Are there any other concerns about the electronic media? Dr. Billington says that, beyond the matter of data security, there is the worry that an ``information elite'' might emerge - that through lack of money or resources some may be denied access to knowledge. He says that the aim of the Library of Congress is to disseminate its information as widely and as cheaply as possible. He believes that public schools and libraries will play an important role in this.
He also sees an explosion of computer use. ``I think this technology is becoming so omnipresent and so inexpensive and so user-friendly that it's going to, of its own accord, reach many more people than many people think is now possible. It's the same thing we said about the automobile when it first came in, but the economics of it drove (its accessibility). It became pretty near universal.''
A move in Congress to expand copyright and thus limit the amount of material in the public domain is a subject of intense discussion on the Internet. Dr. Billington says ``I have to be prudent'' in discussing the matter, not only because he is an employee of Congress, but because the mission of the Library of Congress places it on both sides of the issue.
``We have an active interest in promoting as wide access as possible, on the one hand, and we also have a statutory responsibility, since the Copyright Office is a part of the Library of Congress, to enforce the copyright law and vigorously defend the rights of owners of intellectual property to a fair return.''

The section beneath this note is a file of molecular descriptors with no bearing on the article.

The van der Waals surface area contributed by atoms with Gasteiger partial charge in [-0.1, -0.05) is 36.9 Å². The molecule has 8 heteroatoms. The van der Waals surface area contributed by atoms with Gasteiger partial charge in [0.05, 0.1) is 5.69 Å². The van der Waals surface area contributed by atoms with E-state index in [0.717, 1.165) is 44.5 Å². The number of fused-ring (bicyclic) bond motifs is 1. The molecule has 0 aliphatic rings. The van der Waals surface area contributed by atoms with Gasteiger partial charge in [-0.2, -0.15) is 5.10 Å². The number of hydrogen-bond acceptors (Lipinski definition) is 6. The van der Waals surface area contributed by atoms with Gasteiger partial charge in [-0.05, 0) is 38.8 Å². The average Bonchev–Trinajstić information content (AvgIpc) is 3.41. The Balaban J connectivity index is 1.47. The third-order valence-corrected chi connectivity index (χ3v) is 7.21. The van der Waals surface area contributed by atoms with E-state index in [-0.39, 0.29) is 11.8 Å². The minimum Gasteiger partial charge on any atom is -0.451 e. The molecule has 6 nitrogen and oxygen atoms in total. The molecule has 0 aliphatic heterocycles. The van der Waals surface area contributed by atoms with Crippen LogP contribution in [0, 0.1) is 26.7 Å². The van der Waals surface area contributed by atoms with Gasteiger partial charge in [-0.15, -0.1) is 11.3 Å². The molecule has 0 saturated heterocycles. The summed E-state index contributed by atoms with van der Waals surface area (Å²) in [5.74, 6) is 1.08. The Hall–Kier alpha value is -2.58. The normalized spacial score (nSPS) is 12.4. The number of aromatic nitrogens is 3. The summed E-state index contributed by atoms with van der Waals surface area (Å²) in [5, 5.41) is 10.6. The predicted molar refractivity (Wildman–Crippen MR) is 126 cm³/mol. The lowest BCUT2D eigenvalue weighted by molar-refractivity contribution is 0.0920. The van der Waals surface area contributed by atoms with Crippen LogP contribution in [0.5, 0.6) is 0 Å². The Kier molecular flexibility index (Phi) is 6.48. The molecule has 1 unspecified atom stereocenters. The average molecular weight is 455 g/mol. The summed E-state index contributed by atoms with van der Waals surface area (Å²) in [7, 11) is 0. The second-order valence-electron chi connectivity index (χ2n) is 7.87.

In fact, Dr. Billington says, the Constitution itself stands on both sides of the matter. It gives Congress special powers to protect intellectual property, but it also mandates as a congressional mission the promotion of ``useful arts and sciences'' - which seems to conflict with the idea of restricting their dissemination.
Dr. Billington says, diplomatically, that there has to be a balance of interests. But ``I do think the question of actions that further restrict access has got to be a source of special concern at this juncture.''
Internet users can find the Library of Congress at the following electronic addresses:
Thomas: http://thomas.loc.gov Library of Congress Home Page: http://www.loc.gov Library of Congress Information System: Telnet to locis.loc.gov Electronic mail forums and newsletters: Send the command ``lists'' to listproc(at)loc.gov to see what's available
LC MARVEL: Gopher tomarvel.loc.gov, port 70, or telnet to marvel.loc.gov and log in as ``marvel''
FTP: ftp.loc.gov, log in as ``anonymous'' and provide your e-mail address as the password. View or download the ``README'' file in the /pub directory for further information. END!C&3?DA-THOMAS